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Perhaps it was inevitable, but Epson has jumped on the reflective LCD imaging bandwagon. Joining liquid crystal on silicon (LCoS) panel manufacturers Sony and JVC, Epson has come out with a new reflective high-temperature polysilicon (HTPS) LCD chip for home theater projection.

This device (pictured below) measures .74 inches diagonally, and offers full 1920×1080 pixel resolution. Two new projectors have already been shown at the IFA show in Berlin that incorporate these panels.

Epson's new .74" 1080p reflective LCD chip.

How is this new technology different from conventional HTPS LCD? What’s changed is that polarized light rays do not pass through the panel, but are reflected back out the way they came in, albeit at a different angle. This is the same way that LCoS imaging works – the light enters and exits the panel at different angles.

While this approach makes for a more complex polarized beam splitter to combine the individual red, green, and blue images, it also places the controlling semiconductors out of the optical path, behind the individual pixels. That, in turn, means each pixel’s aperture, or available imaging area, is enlarged.

As a result, the portion of each pixel actually used for imaging – its fill factor – also increases. Indeed, the ‘pitch’ of each pixel on these new chips is about 8.5 um (micrometers), larger than that found on the company’s latest D7 HTPS chips. In fact, Epson is claiming an improvement of 40% in fill factor with this new technology, which is also supposed to handle fast motion with less blurring.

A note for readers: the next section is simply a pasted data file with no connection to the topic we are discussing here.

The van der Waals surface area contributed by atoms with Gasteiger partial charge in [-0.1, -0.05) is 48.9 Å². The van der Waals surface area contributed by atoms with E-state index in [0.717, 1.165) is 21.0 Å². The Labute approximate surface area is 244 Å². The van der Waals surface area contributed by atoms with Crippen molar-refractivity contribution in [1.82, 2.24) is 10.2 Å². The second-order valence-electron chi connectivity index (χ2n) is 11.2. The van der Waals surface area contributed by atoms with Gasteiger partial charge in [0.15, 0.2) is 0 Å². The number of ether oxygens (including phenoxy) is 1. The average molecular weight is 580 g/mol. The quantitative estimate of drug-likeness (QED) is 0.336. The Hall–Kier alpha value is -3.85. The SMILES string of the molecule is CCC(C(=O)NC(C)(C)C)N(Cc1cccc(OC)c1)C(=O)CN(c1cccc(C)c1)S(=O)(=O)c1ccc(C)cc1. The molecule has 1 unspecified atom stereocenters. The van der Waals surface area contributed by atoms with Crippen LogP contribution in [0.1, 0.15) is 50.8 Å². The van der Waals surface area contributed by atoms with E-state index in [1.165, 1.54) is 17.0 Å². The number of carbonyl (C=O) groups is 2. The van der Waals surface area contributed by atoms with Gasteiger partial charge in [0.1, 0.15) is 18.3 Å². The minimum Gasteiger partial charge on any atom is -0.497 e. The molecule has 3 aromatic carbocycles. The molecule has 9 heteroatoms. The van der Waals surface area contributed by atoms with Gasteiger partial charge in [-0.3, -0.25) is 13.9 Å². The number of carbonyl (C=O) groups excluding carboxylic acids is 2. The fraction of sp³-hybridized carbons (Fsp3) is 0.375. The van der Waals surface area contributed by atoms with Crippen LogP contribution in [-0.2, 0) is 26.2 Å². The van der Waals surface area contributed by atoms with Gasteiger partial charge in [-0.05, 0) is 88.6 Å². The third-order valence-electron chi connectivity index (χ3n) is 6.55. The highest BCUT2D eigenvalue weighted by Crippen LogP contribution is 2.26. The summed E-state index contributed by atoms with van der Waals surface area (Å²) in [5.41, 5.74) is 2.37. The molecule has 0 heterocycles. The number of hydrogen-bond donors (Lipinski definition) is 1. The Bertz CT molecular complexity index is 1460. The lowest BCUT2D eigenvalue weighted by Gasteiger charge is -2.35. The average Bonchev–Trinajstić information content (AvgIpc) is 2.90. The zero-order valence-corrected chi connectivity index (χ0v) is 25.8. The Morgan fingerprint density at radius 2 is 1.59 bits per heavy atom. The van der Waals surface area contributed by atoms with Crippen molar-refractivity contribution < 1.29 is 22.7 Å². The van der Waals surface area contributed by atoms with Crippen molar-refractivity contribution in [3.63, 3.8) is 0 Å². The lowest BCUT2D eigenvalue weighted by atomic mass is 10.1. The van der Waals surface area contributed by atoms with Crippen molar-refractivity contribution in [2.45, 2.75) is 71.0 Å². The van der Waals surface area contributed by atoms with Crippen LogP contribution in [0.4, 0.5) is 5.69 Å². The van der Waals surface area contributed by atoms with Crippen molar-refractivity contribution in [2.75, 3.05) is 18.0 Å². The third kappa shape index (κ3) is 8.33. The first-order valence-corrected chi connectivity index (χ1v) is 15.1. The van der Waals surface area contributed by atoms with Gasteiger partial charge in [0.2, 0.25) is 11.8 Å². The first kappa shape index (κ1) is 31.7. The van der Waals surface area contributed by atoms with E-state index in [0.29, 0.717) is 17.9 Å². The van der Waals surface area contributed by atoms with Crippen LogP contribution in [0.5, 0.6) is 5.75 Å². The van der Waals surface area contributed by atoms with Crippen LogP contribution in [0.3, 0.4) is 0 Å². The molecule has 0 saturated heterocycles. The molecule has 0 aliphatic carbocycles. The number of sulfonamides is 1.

Here's how reflective HTPS LCD works. A conventional HTPS LCD chip is shown on the left. (Image courtesy Seiko Epson)

Home theater enthusiasts generally prefer the look of LCoS projection because it most resembles film in the way the liquid crystals respond over a grayscale ramp with changes in driving voltages.

While DLP also does an excellent job here, it can appear noisy at times when showing filmed content. (Stand close to a screen with projected DLP images on it, and you’ll see what I mean.) Liquid crystal response is very much analog, while DLP is a pulse-width modulated (PWM) digital imaging process.

The new projectors rolled out at IFA are the EH-R2000 (about $4,600 USD) and EH-R4000 (about $7,600 USD). Both use three-panel (RGB) engines with these reflective HTPS panels, and both are scheduled to ship in November of 2010.

Epson's RH-2000 is one of two new home theater projectors that will use reflective LCD imaging technology.

Is LCoS going to be a bigger player in home theater projection? Probably, although it still commands a significant price premium over single-chip DLP and conventional 3LCD. You can buy some pretty good 3LCD boxes for $1,300 now, and single-chip DLP HT projectors have slipped under the $1,000 barrier.

The fourth Japanese manufacturer of LCoS – Canon – so far hasn’t tipped their hand with any plans to enter the 1080p front projection arena. But I wouldn’t rule them out.

Posted by Pete Putman, September 10, 2010 8:41 AM

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About Pete Putman

Peter Putman is the president of ROAM Consulting L.L.C. His company provides training, marketing communications, and product testing/development services to manufacturers, dealers, and end-users of displays, display interfaces, and related products.

Pete edits and publishes HDTVexpert.com, a Web blog focused on digital TV, HDTV, and display technologies. He is also a columnist for Pro AV magazine, the leading trade publication for commercial AV systems integrators.